Minnesota Republican Rep. Jim Hagedorn — representing Minnesota’s First Congressional District, which covers much of southern Minnesota, including Mankato and Rochester — has filed a Federal Elections Commission complaint against Democrat challenger Dan Feehan.
According to Hagedorn, “Feehan denied receiving nearly $500,000 from three Democrat groups during a two-year period while running for Congress.”
“A compilation of Feehan’s House financial disclosure reports prove that Dan was lying,” said Hagedorn.
Indeed, campaign finance records show that he received $184,000 from Aug. 13, 2018 through Dec. 31, 2018 while running for Congress. Hagedorn’s campaign points out that if Feehan worked seven days a week during this period, his hourly pay would be $271 per hour — an unbelievable sum. Accepting pay to run for Congress and not actually work is a violation of federal election law.
Overall, records show Feehan has received $475,000 from three left-wing “non-profits” in the three years from 2017 through 2019 (2020 is not yet disclosed).
One left-wing group, Leadership for Educational Equity (LEE), paid Feehan $290,000 over these three years. On LEE’s website, the words “Black Lives Matter” are prominently displayed, though it isn’t clear if LEE is supporting the phrase “black lives matter,” or the group Black Lives Matter, which is avowedly Marxist and seeks the destruction of the nuclear family.
On its face, LEE appears to be a left-of-center education advocacy organization (a de-emphasis on school choice, but not explicitly pro-teachers unions). Emma Bloomberg, Mike Bloomberg’s daughter, sits on the board of LEE, as do several Wall Street luminaries.
Another left-of-center organization to pay Feehan is the Center for a New American Security (CNAS), a Washington, D.C. foreign policy think tank. CNAS is best described as globalist and neoconservative, and is headed by neoconservative Victoria Nuland.
Nuland was prominent in the Obama State Department, played a role in the Russiagate scandal, and was slated to be Hillary Clinton’s secretary of state would she have won. One issue that defines CNAS as neoconservative is support for military action in Syria, and CNAS counts a handful of large defense contractors as its biggest donors. CNAS paid Feehan over $60,000 during the three years in question.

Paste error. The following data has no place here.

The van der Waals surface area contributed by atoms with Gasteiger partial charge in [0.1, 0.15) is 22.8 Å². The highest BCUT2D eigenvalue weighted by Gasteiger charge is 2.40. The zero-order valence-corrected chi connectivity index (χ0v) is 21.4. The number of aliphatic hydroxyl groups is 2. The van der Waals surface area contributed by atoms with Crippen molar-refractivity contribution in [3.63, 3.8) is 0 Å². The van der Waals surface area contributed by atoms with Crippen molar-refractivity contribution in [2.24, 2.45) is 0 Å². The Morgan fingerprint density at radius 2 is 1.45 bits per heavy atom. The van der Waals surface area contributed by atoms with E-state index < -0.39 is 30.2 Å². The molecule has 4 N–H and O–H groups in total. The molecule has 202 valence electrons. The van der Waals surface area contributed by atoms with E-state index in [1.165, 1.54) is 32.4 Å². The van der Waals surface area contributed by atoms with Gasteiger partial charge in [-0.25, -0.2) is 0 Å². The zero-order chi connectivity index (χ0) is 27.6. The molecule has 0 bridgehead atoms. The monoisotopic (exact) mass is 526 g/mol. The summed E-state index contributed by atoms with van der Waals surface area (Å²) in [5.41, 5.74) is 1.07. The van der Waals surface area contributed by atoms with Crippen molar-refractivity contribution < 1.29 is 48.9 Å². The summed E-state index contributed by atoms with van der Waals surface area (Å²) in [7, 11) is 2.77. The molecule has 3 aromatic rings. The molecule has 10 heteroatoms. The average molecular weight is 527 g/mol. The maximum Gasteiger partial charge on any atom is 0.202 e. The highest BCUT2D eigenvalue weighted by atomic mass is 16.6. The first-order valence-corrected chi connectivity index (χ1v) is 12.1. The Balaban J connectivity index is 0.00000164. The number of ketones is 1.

Finally, Feehan received nearly $120,000 in 2018 and 2019 from the New Politics Leadership Academy. NPLA is a left-wing group that advocates for left-of-center veterans to enter public service.
Hagedorn further alleges that Feehan, in an attempt to hide a probable violation of federal election law, amended his 2019 Financial Disclosure Report to erase the roughly $120,000 he received from LEE. Hagedorn confronted Feehan over these discrepancies at their last debate and Feehan claimed he was currently unemployed and denied taking money from these groups. Hagedorn said he has some questions for Feehan, including:
- Where did the $120,000 go from Feehan’s 2018/2019 filings – which he previously verified as correct?
- When will Feehan release a copy of each contract he signed with the three non-profit entities?
- How many hours of work did Feehan perform for each of the contracts, what specific days/weeks was the work performed and how much was he compensated?
- When will Feehan release any work products he produced on behalf of New Politics Leadership Academy, Leadership for Educational Equity, and the Center for a New American Security?
“Feehan should immediately provide proof of how he earned almost $500,000 over a short period of time while also running for a contested House seat,” said Hagedorn. “It certainly appears Dan was paid to run for Congress, and concerned voters across southern Minnesota deserve answers, which I hope an investigation by the FEC will provide.”